Posts Tagged ‘Underclass’

Police killings and no-account black people

May 8, 2015

Conservatives such as David Brooks claim that the real problem of poor black people in cities such as Baltimore is not poverty, unemployment or police abuse, but bad moral character.

Freddie Gray

Freddie Gray

It is too bad that Freddie Gray died in custody of Baltimore police, but he would have been a loser no matter what, Brooks argued in a recent New York Times column.

Now it is true that there are Americans who are so completely demoralized that they couldn’t thrive even in a high-wage, full-employment economy.  I don’t know how many such people there are.  The way to find out is to create a high-wage, full-employment economy and see what happens.

My concern is with the obstacles faced by poor people who are doing everything humanly possible to get out of poverty.

I’m thinking of people who work full-time at minimum wage, some at multiple jobs, and still are in poverty.  I’m thinking of working people who don’t get paid sick days, can’t afford child care and have no transportation to work.

Not all are black and not all are in big cities, although black people in poor city neighborhoods are targets of abuse by virtue of living where they do.


“Honey Boo Boo” and the underclass

September 26, 2012

I never heard of the reality TV show “Here Comes Honey Boo Boo” until I came happened to come across a mention by Rod Dreher, a blogger who lives in small-town Louisiana and writes for The American Conservative magazine.

The show is about a dysfunctional white family who in Georgia.  The matriarch, Mama June, is 33 years old and has four daughters out of wedlock by four different men, three of them convicted felons and one unknown.  She has been in the welfare system all her life.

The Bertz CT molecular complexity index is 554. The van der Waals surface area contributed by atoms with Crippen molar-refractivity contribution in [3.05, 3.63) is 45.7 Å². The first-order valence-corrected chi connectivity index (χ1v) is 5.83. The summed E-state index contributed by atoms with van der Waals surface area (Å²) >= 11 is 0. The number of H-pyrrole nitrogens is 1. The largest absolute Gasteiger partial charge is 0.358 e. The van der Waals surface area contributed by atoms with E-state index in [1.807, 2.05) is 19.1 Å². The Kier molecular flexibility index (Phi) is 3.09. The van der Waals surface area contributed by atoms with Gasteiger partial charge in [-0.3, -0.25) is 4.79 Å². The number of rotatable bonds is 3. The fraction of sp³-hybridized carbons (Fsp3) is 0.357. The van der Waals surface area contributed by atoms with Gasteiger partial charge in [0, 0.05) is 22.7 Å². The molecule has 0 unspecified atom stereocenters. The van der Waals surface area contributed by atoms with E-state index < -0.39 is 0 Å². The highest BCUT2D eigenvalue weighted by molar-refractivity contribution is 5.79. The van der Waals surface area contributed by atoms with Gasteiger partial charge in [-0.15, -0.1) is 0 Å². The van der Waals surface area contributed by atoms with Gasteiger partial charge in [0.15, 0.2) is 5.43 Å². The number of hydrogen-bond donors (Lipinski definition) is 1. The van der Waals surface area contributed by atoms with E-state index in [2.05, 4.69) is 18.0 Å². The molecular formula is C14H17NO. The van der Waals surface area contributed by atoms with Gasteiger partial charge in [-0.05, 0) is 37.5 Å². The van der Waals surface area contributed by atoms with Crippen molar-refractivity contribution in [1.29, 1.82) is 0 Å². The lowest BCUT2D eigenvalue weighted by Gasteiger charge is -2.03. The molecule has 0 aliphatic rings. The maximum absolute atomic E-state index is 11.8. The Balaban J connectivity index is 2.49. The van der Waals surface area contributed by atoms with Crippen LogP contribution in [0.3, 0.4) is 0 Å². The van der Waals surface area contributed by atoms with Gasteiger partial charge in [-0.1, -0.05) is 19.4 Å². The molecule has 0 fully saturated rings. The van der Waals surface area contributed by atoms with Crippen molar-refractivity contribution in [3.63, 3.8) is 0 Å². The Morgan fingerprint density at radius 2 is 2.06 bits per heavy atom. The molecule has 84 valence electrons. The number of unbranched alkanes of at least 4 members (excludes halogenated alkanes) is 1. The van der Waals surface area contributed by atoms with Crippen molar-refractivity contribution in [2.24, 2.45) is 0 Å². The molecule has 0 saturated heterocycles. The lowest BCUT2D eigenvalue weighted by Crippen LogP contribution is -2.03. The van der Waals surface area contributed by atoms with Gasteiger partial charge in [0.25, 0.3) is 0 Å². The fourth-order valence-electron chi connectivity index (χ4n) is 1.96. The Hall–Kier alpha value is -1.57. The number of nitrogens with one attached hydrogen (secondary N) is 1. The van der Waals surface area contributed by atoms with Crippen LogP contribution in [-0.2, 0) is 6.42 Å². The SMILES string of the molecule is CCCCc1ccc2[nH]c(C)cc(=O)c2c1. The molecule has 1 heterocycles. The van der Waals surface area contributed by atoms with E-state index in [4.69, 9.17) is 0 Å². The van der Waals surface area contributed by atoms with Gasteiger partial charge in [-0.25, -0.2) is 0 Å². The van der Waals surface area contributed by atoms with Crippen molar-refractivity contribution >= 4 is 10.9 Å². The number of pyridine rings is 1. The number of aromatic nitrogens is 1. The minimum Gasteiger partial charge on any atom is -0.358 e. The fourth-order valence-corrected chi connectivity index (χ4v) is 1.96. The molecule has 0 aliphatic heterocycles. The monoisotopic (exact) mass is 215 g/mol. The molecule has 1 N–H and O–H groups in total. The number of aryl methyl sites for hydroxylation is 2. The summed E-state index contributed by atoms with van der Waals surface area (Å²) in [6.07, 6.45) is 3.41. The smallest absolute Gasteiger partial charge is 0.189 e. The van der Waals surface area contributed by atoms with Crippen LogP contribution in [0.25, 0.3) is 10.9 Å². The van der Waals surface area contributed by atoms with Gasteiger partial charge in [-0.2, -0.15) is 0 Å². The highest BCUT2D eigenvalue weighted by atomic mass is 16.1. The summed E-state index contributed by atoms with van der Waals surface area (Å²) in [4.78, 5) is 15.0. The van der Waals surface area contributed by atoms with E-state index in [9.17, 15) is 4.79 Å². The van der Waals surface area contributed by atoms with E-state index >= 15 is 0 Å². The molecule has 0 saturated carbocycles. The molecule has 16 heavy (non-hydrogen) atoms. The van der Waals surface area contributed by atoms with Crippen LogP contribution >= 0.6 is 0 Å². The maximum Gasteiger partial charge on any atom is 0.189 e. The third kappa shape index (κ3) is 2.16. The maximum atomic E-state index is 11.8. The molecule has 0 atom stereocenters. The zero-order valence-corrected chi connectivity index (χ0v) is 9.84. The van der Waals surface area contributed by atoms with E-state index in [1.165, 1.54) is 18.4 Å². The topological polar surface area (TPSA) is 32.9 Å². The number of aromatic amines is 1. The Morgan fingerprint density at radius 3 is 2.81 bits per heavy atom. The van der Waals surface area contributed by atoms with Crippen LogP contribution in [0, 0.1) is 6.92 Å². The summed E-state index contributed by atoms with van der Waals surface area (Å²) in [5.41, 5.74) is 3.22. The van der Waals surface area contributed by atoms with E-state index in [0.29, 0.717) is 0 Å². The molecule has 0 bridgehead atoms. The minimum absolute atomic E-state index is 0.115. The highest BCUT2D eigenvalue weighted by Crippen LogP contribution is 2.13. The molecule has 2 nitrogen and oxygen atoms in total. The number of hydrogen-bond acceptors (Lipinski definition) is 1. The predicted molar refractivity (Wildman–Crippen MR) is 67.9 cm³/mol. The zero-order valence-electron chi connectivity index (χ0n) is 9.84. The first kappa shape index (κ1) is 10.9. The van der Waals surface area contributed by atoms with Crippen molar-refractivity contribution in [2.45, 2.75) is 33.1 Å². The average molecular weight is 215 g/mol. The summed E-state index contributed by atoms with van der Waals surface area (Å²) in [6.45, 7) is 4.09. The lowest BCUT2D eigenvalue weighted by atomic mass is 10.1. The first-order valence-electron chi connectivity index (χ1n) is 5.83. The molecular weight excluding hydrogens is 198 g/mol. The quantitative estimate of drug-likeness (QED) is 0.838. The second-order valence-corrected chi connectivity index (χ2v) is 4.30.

Mama June is not an evil person.  She evidently loves her children and cares for them as best she can, but she doesn’t know how.  She doesn’t give her children a healthy diet.  She doesn’t teach them anything about how to function in the larger society because she doesn’t know herself.  Her youngest daughter, seven-year-old Honey Boo Boo, is a child beauty contest competitor.  Her oldest, 17-year-old Chickadee, herself has a baby daughter out of wedlock.  I hate to think where Mama June’s daughters will be 15 or 20 years from now.

The so-called Learning Channel holds up this happy-go-lucky, hopeless family as a source of amusement, and maybe as an alternative lifestyle.  Dreher is appalled, and so am I.  But I found through a Google search that the show has a wide following, and there are critics who defend Mama June’s lifestyle against the middle-class values of people like Dreher and me.

I would never say that such people are typical of Southern white people in general, any more than their black counterparts are typical of African-Americans in general.   And I would never call Mama June’s family “rednecks.”  The word “redneck” originally was a word for Southern white farmers who worked all day in the hot sun in long-sleeved shirts—hardworking, churchgoing people at an opposite pole from the Honey Boo Boo family.

But I don’t have any good ideas as to what can be done on a societal level to change the way people choose to live.   The only force that is capable of really changing people is religion.

Click on Honey Boo Boo Nation for Rod Dreher’s complete post, which is well worth reading, and a good discussion thread.

Click on Things I Learned from My Foster Children for thoughts on the perspective on work of children from chronically poor families.